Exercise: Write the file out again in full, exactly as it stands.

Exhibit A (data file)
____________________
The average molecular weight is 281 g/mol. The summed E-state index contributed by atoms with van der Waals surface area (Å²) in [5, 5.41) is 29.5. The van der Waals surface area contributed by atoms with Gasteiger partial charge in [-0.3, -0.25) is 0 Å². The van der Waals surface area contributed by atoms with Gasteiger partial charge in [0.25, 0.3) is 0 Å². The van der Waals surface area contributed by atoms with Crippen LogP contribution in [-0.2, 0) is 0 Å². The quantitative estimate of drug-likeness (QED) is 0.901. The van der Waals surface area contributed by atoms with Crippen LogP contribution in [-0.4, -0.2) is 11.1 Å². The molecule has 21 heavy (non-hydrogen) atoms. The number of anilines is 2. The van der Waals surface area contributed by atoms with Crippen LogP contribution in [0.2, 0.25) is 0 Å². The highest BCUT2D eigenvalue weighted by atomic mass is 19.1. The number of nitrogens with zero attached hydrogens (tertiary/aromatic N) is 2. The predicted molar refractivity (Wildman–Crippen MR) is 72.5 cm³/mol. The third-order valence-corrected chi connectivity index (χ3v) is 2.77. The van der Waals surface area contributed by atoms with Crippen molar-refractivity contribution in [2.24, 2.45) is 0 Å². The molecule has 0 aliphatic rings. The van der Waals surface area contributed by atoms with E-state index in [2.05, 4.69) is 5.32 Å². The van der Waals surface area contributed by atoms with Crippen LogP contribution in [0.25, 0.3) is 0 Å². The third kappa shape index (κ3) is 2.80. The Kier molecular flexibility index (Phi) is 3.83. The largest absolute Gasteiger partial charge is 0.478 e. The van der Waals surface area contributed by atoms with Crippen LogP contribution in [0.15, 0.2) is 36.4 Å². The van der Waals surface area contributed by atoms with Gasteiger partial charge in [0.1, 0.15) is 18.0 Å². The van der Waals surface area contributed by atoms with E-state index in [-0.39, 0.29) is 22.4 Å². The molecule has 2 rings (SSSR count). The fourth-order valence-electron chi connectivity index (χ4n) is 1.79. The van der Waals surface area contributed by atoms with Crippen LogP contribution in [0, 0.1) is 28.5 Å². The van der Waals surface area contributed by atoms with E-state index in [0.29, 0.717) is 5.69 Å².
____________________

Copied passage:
The average molecular weight is 281 g/mol. The summed E-state index contributed by atoms with van der Waals surface area (Å²) in [5, 5.41) is 29.5. The van der Waals surface area contributed by atoms with Gasteiger partial charge in [-0.3, -0.25) is 0 Å². The van der Waals surface area contributed by atoms with Gasteiger partial charge in [0.25, 0.3) is 0 Å². The van der Waals surface area contributed by atoms with Crippen LogP contribution in [-0.2, 0) is 0 Å². The quantitative estimate of drug-likeness (QED) is 0.901. The van der Waals surface area contributed by atoms with Crippen LogP contribution in [-0.4, -0.2) is 11.1 Å². The molecule has 21 heavy (non-hydrogen) atoms. The number of anilines is 2. The van der Waals surface area contributed by atoms with Crippen LogP contribution in [0.2, 0.25) is 0 Å². The highest BCUT2D eigenvalue weighted by atomic mass is 19.1. The number of nitrogens with zero attached hydrogens (tertiary/aromatic N) is 2. The predicted molar refractivity (Wildman–Crippen MR) is 72.5 cm³/mol. The third-order valence-corrected chi connectivity index (χ3v) is 2.77. The van der Waals surface area contributed by atoms with Crippen molar-refractivity contribution in [2.24, 2.45) is 0 Å². The molecule has 0 aliphatic rings. The van der Waals surface area contributed by atoms with E-state index in [2.05, 4.69) is 5.32 Å². The van der Waals surface area contributed by atoms with Crippen LogP contribution in [0.25, 0.3) is 0 Å². The third kappa shape index (κ3) is 2.80. The Kier molecular flexibility index (Phi) is 3.83. The largest absolute Gasteiger partial charge is 0.478 e. The van der Waals surface area contributed by atoms with Crippen LogP contribution in [0.15, 0.2) is 36.4 Å². The van der Waals surface area contributed by atoms with Gasteiger partial charge in [0.1, 0.15) is 18.0 Å². The van der Waals surface area contributed by atoms with E-state index in [-0.39, 0.29) is 22.4 Å². The molecule has 2 rings (SSSR count). The fourth-order valence-electron chi connectivity index (χ4n) is 1.79. The van der Waals surface area contributed by atoms with Crippen LogP contribution in [0, 0.1) is 28.5 Å². The van der Waals surface area contributed by atoms with E-state index in [0.29, 0.717) is 5.69 Å².